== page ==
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This page features brief excerpts of news stories published by the mainstream media and, less frequently, blogs, alternative media, and even obviously biased sources. The excerpts are taken directly from the websites cited in each source note. Quotation marks are not used.
This page features brief excerpts of news stories published by the mainstream media and, less frequently, blogs, alternative media, and even obviously biased sources. The excerpts are taken directly from the websites cited in each source note. Quotation marks are not used. Because most of our readers read the NYT we usually do not include the paper's stories in HIGHLIGHTS.
Name of source: CNN
SOURCE: CNN (2-23-11)
A man who looked an awful lot like the guy on the $5 bill arrived by carriage at Camden Station in a re-enactment of a secret transit by President-elect Abraham Lincoln exactly 150 years earlier.
Following his election in November 1860, Lincoln was making his way to Washington for his March 1861 inauguration when he learned of a possible assassination plot.
Lincoln canceled a midday public arrival in the divided city of Baltimore on February 23, 1861, instead passing through in the wee hours of the morning, according to Sara Hisamoto, director of public relations for Visit Baltimore, the city's tourism bureau....
SOURCE: CNN (2-22-11)
The two hours of morning arguments found the 62-year-old Thomas rocking in his high-backed leather chair, often consulting legal papers in front of him. He stroked his hair a few times, looked up at the ceiling, and whispered with Justice Stephen Breyer, a close colleague despite their ideological differences.
His "just say nothing" approach harkens back to a time many decades ago, when justices spoke very rarely at public sessions, allowing lawyers to argue their case for hours, sometimes days on end, without interruption. Arguments today are a rapid-fire question-and-answer free-for-all, with the court peppering attorneys standing before them with hypotheticals, precedents, and their own personal views on the case at hand. Thomas alone refuses to jump into the fray.
Legal blogs and various commentators have been busy the past few weeks leading up the dubious anniversary, wondering what Thomas' silence means for the court itself, in its broader decision-making process. Written opinions remain the main way the court expresses its precedent-setting power, but oral arguments can serve an important function -- helping to focus an appeal's flaws along the fringes of constitutional limits, an exercise for the benefit of the public and the justices themselves. These public sessions are often an ideal way to test often novel legal theories and to help a justice answer any lingering issues that prove decisive in the opinion-writing process to follow.
Thomas does occasionally speak from the bench, when announcing opinions he has written, but before arguments commence. Off the bench, especially in friendly audiences, the justice can be gregarious, fun, inquisitive, and often self-reflective. He has a booming voice, and his hearty laugh is easily recognizable....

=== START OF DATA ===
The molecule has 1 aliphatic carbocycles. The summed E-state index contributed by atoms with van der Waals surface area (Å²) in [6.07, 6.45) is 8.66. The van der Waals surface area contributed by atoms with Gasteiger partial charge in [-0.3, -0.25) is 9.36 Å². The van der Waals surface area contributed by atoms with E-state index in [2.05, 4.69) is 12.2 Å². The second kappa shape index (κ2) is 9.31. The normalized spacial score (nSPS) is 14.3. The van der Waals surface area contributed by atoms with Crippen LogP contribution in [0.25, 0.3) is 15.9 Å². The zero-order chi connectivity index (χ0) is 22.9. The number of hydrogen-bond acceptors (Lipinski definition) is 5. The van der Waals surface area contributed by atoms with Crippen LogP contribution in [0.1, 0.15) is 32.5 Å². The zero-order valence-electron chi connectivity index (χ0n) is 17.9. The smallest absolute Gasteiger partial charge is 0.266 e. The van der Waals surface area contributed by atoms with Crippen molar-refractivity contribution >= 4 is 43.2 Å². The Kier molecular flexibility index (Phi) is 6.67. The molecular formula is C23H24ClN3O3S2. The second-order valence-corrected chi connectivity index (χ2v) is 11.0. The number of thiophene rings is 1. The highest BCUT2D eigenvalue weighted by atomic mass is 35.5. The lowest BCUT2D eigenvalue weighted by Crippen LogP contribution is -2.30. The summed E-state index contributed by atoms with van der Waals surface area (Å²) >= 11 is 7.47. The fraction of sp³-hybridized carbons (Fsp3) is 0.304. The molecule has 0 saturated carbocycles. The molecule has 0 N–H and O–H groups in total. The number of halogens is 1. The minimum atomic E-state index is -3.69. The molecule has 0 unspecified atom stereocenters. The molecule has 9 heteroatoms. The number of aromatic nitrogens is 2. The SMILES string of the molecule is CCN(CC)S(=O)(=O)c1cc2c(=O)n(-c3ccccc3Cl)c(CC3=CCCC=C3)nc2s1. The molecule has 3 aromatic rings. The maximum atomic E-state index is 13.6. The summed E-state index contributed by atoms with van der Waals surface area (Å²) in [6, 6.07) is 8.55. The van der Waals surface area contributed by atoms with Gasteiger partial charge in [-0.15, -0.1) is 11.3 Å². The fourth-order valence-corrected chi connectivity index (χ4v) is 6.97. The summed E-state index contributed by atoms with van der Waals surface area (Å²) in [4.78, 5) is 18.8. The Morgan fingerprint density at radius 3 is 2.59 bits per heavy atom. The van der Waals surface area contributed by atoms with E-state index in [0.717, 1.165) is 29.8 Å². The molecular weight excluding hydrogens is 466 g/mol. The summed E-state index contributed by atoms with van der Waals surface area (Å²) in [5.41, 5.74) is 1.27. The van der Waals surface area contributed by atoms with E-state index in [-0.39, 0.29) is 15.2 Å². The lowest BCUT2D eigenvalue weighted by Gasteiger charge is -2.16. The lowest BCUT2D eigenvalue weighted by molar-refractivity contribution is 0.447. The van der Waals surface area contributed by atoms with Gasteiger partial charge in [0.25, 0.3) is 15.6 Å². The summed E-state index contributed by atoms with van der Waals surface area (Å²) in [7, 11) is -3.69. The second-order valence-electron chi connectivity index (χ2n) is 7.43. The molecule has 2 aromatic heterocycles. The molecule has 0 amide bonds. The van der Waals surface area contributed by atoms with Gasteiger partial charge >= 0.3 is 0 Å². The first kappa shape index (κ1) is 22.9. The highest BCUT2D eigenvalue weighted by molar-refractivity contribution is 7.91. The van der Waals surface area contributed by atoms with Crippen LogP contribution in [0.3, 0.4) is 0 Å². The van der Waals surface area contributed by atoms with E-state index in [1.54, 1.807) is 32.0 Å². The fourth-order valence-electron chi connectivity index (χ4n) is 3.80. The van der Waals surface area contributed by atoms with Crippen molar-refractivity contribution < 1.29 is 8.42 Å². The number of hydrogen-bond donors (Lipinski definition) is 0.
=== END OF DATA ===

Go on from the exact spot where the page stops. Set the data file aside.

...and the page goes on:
Name of source: The Daily Caller
SOURCE: The Daily Caller (2-22-11)
On President’s Day — standing where the Rev. Martin Luther King Jr. delivered his “I Have a Dream Speech” — Phillip Howell, 25, recited Lincoln’s famous address and was quickly stopped by a Park Police officer. He told Howell that he could not give speeches on the steps of the memorial without a permit.
“He called me Abe, and then I turned around and he said, ‘Do you have a permit?’ I said ‘no’ and he said, ‘well you can’t do that here then,’” Howell told The Daily Caller. “Then I said, ‘I’m just giving the Gettysburg Address, come on, it’s President’s Day.’ And he said, ‘I don’t care what you’re giving, You’re not allowed to do that here. I don’t care what speech or what agenda you want to give.’”...
Name of source: Fox News
SOURCE: Fox News (2-23-11)
Libya’s ex-justice minister claims the country’s leader, Muammar al-Qaddafi, ordered the Lockerbie bombing that killed 270 people, according to the Swedish tabloid Expressen.
Mustafa Abdel-Jalil was quoted Wednesday telling an Expressen correspondent in Libya that he has “proof that Qaddafi gave the order about Lockerbie."
Abdel-Jalil, who stepped down as justice minister to protest violence against anti-government demonstrations, did not describe the proof. He told Expressen that Qaddafi gave the order to Abdel Baset al-Megrahi, the only man convicted in the bombing of Pan Am Flight 103 on December 21, 1988. The airliner exploded over Scotland and all 259 people aboard and 11 on the ground died when it crashed into the town of Lockerbie. Most of the victims were Americans....
Name of source: Medievalists.net
SOURCE: Medievalists.net (2-22-11)
The churches include St Peter’s, Wilburton, in the Diocese of Ely, which has a tower dating from the 13th century. It has been offered at grant of £105,000 towards repairs to the tower spire, which was last repaired in 1903, as well as timber repairs to the spire and louvres, reglazing and masonry repairs to the tower parapets and stairs.
Reverend Fiona Brampton of St Peter’s, Wilburton said, “We are delighted that English Heritage and the Heritage Lottery Fund have been able to help us. Our church is not only a beautiful treasure, but also a focal point for the community here in Wilburton, Cambridgeshire.”...